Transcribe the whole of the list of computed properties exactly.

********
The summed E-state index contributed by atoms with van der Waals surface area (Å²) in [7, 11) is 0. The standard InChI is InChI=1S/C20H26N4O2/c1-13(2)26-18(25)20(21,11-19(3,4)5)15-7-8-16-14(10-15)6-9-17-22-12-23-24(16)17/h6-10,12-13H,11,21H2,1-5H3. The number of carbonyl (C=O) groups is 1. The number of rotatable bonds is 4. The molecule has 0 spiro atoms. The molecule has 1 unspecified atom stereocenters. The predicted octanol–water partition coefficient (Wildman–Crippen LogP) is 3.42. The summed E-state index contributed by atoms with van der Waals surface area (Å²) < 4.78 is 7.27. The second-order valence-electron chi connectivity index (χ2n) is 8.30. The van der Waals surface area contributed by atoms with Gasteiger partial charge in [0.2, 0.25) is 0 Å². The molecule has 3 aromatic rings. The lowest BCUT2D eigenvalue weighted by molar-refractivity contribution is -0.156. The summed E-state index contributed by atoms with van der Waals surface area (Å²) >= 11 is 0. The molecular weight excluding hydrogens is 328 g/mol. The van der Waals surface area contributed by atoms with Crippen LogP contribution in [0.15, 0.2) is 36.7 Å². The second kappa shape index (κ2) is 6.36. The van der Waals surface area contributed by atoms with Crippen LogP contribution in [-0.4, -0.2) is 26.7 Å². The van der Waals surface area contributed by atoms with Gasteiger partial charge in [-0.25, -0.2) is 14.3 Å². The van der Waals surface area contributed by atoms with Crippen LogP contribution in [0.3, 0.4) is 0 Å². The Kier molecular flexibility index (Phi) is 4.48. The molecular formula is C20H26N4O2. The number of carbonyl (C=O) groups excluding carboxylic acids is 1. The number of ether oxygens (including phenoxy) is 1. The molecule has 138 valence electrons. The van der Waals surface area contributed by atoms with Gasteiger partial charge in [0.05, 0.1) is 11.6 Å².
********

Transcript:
The summed E-state index contributed by atoms with van der Waals surface area (Å²) in [7, 11) is 0. The standard InChI is InChI=1S/C20H26N4O2/c1-13(2)26-18(25)20(21,11-19(3,4)5)15-7-8-16-14(10-15)6-9-17-22-12-23-24(16)17/h6-10,12-13H,11,21H2,1-5H3. The number of carbonyl (C=O) groups is 1. The number of rotatable bonds is 4. The molecule has 0 spiro atoms. The molecule has 1 unspecified atom stereocenters. The predicted octanol–water partition coefficient (Wildman–Crippen LogP) is 3.42. The summed E-state index contributed by atoms with van der Waals surface area (Å²) < 4.78 is 7.27. The second-order valence-electron chi connectivity index (χ2n) is 8.30. The van der Waals surface area contributed by atoms with Gasteiger partial charge in [0.2, 0.25) is 0 Å². The molecule has 3 aromatic rings. The lowest BCUT2D eigenvalue weighted by molar-refractivity contribution is -0.156. The summed E-state index contributed by atoms with van der Waals surface area (Å²) >= 11 is 0. The molecular weight excluding hydrogens is 328 g/mol. The van der Waals surface area contributed by atoms with Crippen LogP contribution in [0.15, 0.2) is 36.7 Å². The second kappa shape index (κ2) is 6.36. The van der Waals surface area contributed by atoms with Crippen LogP contribution in [-0.4, -0.2) is 26.7 Å². The van der Waals surface area contributed by atoms with Gasteiger partial charge in [-0.25, -0.2) is 14.3 Å². The van der Waals surface area contributed by atoms with Crippen LogP contribution in [0.3, 0.4) is 0 Å². The Kier molecular flexibility index (Phi) is 4.48. The molecular formula is C20H26N4O2. The number of carbonyl (C=O) groups excluding carboxylic acids is 1. The number of ether oxygens (including phenoxy) is 1. The molecule has 138 valence electrons. The van der Waals surface area contributed by atoms with Gasteiger partial charge in [0.05, 0.1) is 11.6 Å².